The Teachers March!
How Selma's Teachers Changed History
A Junior Library Guild selection
STUNNINGLY POWERFUL … The Wallaces pack their account with well-researched details so that readers get to know Reverend Reese and others as people as well as activists, and Palmer’s vibrant acrylic paintings intensify the urgency of the moment ... The marching teachers inspired other groups—beauticians, barbers, undertakers—to organize, but most significantly, they inspired students to participate. A timely testament to the power of collectivism and the continued need for widespread civic engagement.Booklist (starred review)
A MASTERFUL job of detailing the impetus for the teachers march … Palmer’s brushy paintings are full of color, detail, and emotion. The narrative is well paced and will work brilliantly as a read-aloud for patient, older preschoolers and early elementary–age children, and it should spark many a conversation about race and protest. An alarmingly relevant book that mirrors current events.Kirkus (starred review)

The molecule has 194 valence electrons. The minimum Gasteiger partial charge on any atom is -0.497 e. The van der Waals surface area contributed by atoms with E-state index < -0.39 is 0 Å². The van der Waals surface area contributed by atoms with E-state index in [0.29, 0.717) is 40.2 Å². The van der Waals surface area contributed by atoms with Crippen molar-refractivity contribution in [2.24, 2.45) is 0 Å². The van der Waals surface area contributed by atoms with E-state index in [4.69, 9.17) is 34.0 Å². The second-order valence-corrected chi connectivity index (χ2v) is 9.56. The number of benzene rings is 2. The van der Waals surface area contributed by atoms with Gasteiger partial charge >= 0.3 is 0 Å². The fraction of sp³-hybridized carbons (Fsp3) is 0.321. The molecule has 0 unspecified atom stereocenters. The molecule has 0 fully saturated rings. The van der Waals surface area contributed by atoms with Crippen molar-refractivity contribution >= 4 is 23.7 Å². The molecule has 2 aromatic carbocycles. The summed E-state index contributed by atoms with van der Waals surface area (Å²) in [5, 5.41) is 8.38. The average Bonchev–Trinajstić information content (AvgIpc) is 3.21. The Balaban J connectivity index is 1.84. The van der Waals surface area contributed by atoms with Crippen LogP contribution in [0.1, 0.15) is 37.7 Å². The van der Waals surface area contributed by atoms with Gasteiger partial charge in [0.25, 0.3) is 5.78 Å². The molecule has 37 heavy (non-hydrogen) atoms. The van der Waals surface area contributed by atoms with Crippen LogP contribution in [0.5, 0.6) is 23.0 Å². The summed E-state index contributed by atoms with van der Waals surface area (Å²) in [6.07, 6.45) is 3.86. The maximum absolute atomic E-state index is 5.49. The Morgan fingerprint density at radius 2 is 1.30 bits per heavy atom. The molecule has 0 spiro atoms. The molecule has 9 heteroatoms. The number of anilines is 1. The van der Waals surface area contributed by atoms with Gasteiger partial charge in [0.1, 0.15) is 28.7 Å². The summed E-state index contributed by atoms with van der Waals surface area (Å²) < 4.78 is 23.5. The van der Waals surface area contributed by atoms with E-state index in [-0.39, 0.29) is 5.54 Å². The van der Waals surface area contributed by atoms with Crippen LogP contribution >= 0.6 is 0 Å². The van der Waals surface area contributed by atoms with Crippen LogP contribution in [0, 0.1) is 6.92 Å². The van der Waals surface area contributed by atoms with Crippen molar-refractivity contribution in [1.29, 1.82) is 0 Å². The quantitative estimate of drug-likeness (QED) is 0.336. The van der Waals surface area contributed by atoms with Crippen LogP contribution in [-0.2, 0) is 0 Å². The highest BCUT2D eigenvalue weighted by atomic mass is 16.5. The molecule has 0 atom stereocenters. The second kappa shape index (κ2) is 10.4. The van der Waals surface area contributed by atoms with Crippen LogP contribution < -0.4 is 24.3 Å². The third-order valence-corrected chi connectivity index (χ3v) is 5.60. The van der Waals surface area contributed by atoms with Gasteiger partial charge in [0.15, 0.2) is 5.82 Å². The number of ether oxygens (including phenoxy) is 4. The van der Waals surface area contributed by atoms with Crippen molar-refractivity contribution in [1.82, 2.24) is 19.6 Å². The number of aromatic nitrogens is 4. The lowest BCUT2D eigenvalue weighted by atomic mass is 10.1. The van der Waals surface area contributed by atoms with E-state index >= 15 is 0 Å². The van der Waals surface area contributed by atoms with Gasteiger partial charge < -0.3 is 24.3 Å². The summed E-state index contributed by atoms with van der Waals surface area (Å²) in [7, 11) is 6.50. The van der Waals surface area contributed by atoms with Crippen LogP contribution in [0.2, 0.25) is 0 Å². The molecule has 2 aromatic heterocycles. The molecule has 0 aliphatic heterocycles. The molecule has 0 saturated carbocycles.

VIVID NONFICTION … the Wallaces eloquently portray the vitality of the group effort as well as the high risk involved in participating in the initial and subsequent Selma marches. Abstract, multilayered acrylic paintings by Palmer ground readers in the action … This well-researched picture book proves riveting in its telling of how everyday heroes led a fight that resulted in the Voting Rights Act.Publishers Weekly (starred review)
This INSPIRING title shows how the actions of everyday citizens can drive change. Palmer’s powerful illustrations bring additional depth and necessary perspective to the subject. A necessary addition to every library and history curriculum. Every reader should know about this pivotal moment in the civil rights movement.School Library Journal (starred review)